Raymond Carver writes multiple short stories about the different faces and aspects of love. They are not connected, and from the very odd mother- son relationship to the young couple buying furniture from a man who is selling it in his back yard, you’ll find anything and everything.
I love short stories. All kinds of them, really. But Carver’s style really gets to me because it’s so simple and yet touches you in a way that makes you put down the book and just repeat that one sentence in your head.
There are much, much lighter short stories than Carver’s, that has to be said. This is why I will add a major trigger warning for character death and violence in general.
The dialogue is absolutely genius, the descriptions are precise and make your eyes just a big wider.
Even though each story is just about ten pages, it’s not a book to read “on the go” if you really want to understand the stories, I think. Still, it’s absolutely brilliant.
Title: The rehearsal Author: Eleanor Catton First Published: 2008 Genre: Young Adult | Fiction
About the Book:
A sex scandal at the local high school sends a group of female saxophone students into a frenzy as they are suddenly forced to emerge from their child-like existences. The saxophone teacher turns into a kind of therapist, a bulletin board of their thoughts as each of the girls comes to terms with a teacher/student affair, of which the circumstances are tinted and blurred by gossip.
At the same time, Stanley starts his education as an actor at the Drama Institute, which is in the same building as the saxophone teacher’s studio. As the first year students have to create their own play at the end of the school year, the recent topic offers itself to be dramatized on stage.
The thing is that I cannot summarize this book. Goodreads doesn’t do it justice, the back cover of my copy doesn’t either. Maybe that is because the book is more about the characters than the story itself. While the scandal is very important to the story line (was it rape? Was it an affair?), the book follows each of the girls individually. Only ever told from the saxophone teacher’s point of view, the story lines of the girls are nicely woven into Stanley’s world, where the saying “all the world’s a stage” becomes incredibly literal.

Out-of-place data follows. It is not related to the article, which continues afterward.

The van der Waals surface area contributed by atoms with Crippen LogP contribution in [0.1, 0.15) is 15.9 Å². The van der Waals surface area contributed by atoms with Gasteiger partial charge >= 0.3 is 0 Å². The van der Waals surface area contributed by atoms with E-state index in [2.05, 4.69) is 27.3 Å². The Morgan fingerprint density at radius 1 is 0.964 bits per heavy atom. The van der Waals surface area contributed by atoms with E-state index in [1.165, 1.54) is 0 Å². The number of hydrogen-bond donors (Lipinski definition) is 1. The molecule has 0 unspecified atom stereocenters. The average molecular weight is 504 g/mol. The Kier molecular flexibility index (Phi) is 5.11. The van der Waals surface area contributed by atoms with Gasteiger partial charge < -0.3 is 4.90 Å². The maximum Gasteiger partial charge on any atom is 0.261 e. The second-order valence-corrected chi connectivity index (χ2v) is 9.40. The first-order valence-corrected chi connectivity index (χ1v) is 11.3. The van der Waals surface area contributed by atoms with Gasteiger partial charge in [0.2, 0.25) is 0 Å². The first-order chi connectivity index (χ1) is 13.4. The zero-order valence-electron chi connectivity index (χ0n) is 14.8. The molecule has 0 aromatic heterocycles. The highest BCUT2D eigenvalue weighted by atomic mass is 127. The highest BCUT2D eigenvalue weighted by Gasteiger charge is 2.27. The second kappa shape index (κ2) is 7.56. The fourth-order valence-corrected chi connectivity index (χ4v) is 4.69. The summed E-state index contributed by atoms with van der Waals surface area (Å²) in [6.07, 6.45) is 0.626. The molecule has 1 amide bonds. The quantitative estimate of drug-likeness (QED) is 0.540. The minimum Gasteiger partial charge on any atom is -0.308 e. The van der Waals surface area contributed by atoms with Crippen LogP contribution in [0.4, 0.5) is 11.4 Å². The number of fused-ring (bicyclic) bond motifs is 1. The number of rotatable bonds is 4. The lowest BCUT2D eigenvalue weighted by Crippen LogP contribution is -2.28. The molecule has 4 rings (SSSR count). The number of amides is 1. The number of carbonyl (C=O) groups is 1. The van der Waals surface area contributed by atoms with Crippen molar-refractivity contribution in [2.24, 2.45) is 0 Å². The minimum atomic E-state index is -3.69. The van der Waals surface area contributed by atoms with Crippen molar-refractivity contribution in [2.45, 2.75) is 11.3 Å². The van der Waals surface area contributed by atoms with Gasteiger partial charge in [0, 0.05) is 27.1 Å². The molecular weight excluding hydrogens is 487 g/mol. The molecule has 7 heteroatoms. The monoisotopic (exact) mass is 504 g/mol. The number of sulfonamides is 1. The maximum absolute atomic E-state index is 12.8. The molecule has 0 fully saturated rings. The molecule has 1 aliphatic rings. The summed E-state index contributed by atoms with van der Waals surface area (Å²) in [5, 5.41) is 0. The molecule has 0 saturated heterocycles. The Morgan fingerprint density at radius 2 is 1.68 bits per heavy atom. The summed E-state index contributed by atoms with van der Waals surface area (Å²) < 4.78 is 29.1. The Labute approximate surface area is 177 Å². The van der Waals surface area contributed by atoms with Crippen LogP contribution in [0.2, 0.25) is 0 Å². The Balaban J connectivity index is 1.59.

This is the most interesting and most confusing part about this book: The reader cannot tell how much of the story is real, how much is a play that is put on a stage, what is a line and what isn’t. The very accurate descriptions of real people are suddenly laced with stage lights dimming, or one of the girls acting out a scene as if she were someone else, right in the saxophone teacher’s studio.
I recommend this book to everyone who loves theater and acting, to people who are up for a bit of a challenge, and to anyone whose thoughts like to be provoked by a book.
The age rec isn’t set that high because of the content, but rather because the book is at times really hard to understand. If you are younger and feel interested, the book is in no way unsuitable for you.
Title: Looking For Alaska Author: John Green First Published: 2005 Genre: Young Adult | Romance
About the Book:
Miles “Pudge” Halter leaves Florida to go to the boarding school Culver Creek, Alabama, where life is a whole lot more exciting than his existence before the Creek, which consisted mostly of remembering famous people’s last words. His new friends change that. Most of all Alaska, the clever, fun, and incredibly fucked-up girl down the hall that Miles doesn’t really get, but is definitely very, very interested in trying to understand.